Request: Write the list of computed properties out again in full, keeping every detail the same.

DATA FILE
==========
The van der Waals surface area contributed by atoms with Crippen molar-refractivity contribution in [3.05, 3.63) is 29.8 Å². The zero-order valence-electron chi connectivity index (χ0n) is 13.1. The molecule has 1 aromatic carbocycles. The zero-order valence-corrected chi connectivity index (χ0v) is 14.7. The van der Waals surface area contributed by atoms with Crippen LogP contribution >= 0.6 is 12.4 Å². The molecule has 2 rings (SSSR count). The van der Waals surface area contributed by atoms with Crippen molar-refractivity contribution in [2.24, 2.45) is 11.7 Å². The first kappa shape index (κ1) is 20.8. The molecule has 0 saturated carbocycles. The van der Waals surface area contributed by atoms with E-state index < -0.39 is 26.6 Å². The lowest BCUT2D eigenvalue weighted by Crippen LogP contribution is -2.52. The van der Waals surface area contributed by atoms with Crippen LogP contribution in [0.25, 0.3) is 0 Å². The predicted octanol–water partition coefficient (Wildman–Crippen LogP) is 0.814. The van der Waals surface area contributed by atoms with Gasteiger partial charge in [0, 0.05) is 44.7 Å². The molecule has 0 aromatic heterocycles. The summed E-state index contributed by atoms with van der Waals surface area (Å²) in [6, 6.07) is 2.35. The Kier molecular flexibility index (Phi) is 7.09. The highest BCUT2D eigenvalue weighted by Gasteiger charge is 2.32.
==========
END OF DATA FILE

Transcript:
The van der Waals surface area contributed by atoms with Crippen molar-refractivity contribution in [3.05, 3.63) is 29.8 Å². The zero-order valence-electron chi connectivity index (χ0n) is 13.1. The molecule has 1 aromatic carbocycles. The zero-order valence-corrected chi connectivity index (χ0v) is 14.7. The van der Waals surface area contributed by atoms with Crippen LogP contribution >= 0.6 is 12.4 Å². The molecule has 2 rings (SSSR count). The van der Waals surface area contributed by atoms with Crippen molar-refractivity contribution in [2.24, 2.45) is 11.7 Å². The first kappa shape index (κ1) is 20.8. The molecule has 0 saturated carbocycles. The van der Waals surface area contributed by atoms with E-state index < -0.39 is 26.6 Å². The lowest BCUT2D eigenvalue weighted by Crippen LogP contribution is -2.52. The van der Waals surface area contributed by atoms with Crippen LogP contribution in [0.25, 0.3) is 0 Å². The predicted octanol–water partition coefficient (Wildman–Crippen LogP) is 0.814. The van der Waals surface area contributed by atoms with Gasteiger partial charge in [0, 0.05) is 44.7 Å². The molecule has 0 aromatic heterocycles. The summed E-state index contributed by atoms with van der Waals surface area (Å²) in [6, 6.07) is 2.35. The Kier molecular flexibility index (Phi) is 7.09. The highest BCUT2D eigenvalue weighted by Gasteiger charge is 2.32.